Richard A. Levinson, M.D. > Cataract Surgery

Cataract Surgery

Cataract surgery is the most common surgery performed in the U.S. today. It is performed on an out-patient basis and can offer significant improvements to vision. In cataract surgery, the clouded lens of your eye is replaced with a plastic lens, an intraocular lens (IOL). Cataract FAQ’s.

What are cataracts?

Cataracts are a slowly-progressing discoloration of the lens of the eye that probably actually starts the day we are born. The lens is crystal clear at birth but slowly turns brown with age, mostly due to UV-induced changes in the proteins of the lens. Everybody’s lens discolors with age but not everybody needs cataract surgery. Eventually, the brown discoloration of the lens may interfere with vision and that’s when you need cataract surgery.

When do you need cataract surgery?

Cataract surgery is elective. You have cataract surgery when your lens has discolored to the point that you are having difficulty seeing to perform your daily activities. Typical cataract-induced vision complaints are glare in bright light or at night from headlights, blurred, dim or distorted vision. The cataract does not physically damage the eye but it sure can blur the vision. When you are having difficulty seeing to do your daily activities, like driving, especially at night, reading, seeing to walk safely, etc., then you need to consider cataract surgery.

Obviously, if you are having difficulty seeing to perform your daily activities, you need to have your eyes examined. Cataracts aren’t the only cause of blurred vision. You may just need your glasses prescription updated, or you may have other problems with your eyes, like glaucoma, macular degeneration, dry eye, etc.

Cataract surgery.

During cataract surgery, a small, self-sealing 1/8 inch incision is made in your eye’s cornea – the clear, outer layer of your eye. The wound is so small it does not even usually require a suture to close. The lens of your eye is removed and an intraocular lens (IOL) is inserted in its place. The IOL is not susceptible to discoloring like your original lens. You may feel pressure during your cataract surgery, but the majority of patients do not describe the procedure as painful. Anesthetic eye drops are administered to numb your eye.

IOL (Intra-Ocular Lens) options.

There are many different IOL options available. Traditionally, monofocal IOLs have been used in cataract surgery. Monofocal IOLs focus the eye at one distance only and do not correct astigmatism. These lenses are usually covered by insurance and, depending on the lens selected, will allow you, without glasses, to see distance and/or near objects. With monofocal IOLs, you may have to use eyeglasses to read, see the computer and/or see clearly in the distance for driving or TV.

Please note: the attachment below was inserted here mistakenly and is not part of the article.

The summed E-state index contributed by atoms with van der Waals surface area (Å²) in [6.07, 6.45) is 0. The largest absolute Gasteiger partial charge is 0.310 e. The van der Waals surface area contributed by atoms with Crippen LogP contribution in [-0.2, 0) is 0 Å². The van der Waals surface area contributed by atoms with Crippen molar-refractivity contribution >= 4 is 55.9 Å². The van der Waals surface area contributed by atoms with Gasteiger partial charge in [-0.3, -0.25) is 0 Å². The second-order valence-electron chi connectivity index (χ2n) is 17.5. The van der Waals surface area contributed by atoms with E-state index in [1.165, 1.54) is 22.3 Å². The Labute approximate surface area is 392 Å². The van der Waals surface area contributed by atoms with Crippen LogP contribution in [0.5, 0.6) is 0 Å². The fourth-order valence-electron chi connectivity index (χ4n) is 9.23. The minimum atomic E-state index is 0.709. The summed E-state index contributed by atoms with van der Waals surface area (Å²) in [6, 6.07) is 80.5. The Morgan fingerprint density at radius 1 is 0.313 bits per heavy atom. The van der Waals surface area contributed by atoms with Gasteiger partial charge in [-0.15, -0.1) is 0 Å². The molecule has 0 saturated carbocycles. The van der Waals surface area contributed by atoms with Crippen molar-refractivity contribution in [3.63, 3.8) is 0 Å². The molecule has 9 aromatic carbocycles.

However, we do have an opportunity, by selecting an appropriate IOL style, to significantly decrease your dependence on glasses after cataract surgery, permitting you to see to read, see the computer and/or drive without glasses. To do this, we have three options:

If you would like to be able to see at distance and near without needing glasses, I highly recommend monovision. With monovision, a traditional monofocal IOL, or if needed, a toric IOL, is inserted at the time of cataract surgery in your dominant eye and either a monovision lens or multifocal IOL is inserted in your non-dominant eye . The dominant eye is set to focus at distance and the non-dominant eye is set to focus at near. With monovision, patients can usually see to drive and to read without glasses.  After an initial adjustment period, the visual system adapts to monvision and transitions the vision from near and distance automatically. The intermediate computer vision may be blurry with monovision, requiring mild glasses correction for computer use, or requiring the patient to sit a little closer to the computer than they are used to. The near vision is usually very good with monovision but distance vision is slightly compromised in the non-dominant eye. This usually does not affect the patient’s vision but the patient can always wear a mild pair of glasses to correct the distance vision, if needed, for night driving, for instance. And if we use the Symfony multifocal IOL in the non-dominant eye for monovision, the patient can see intermediate and near, making for a smoother transition between distance, computer and near vision.  Neither option is perfect but if your goal is to function without glasses, I strongly recommend monvision.  There are no additional fees for traditional monvision. There is a $2100 fee, not covered by health insurance, for blended monovision with the Symfony IOL.  Understandably, patients may be concerned they will not be able to tolerate monovision. In my experience, most patients adjust  easily,  with few complaints, and with a high satisfaction rate, to monovision.  Monovision will not give you perfect vision in every situation but it will significantly decrease your dependence on glasses and allow you to perform most daily activities without glasses.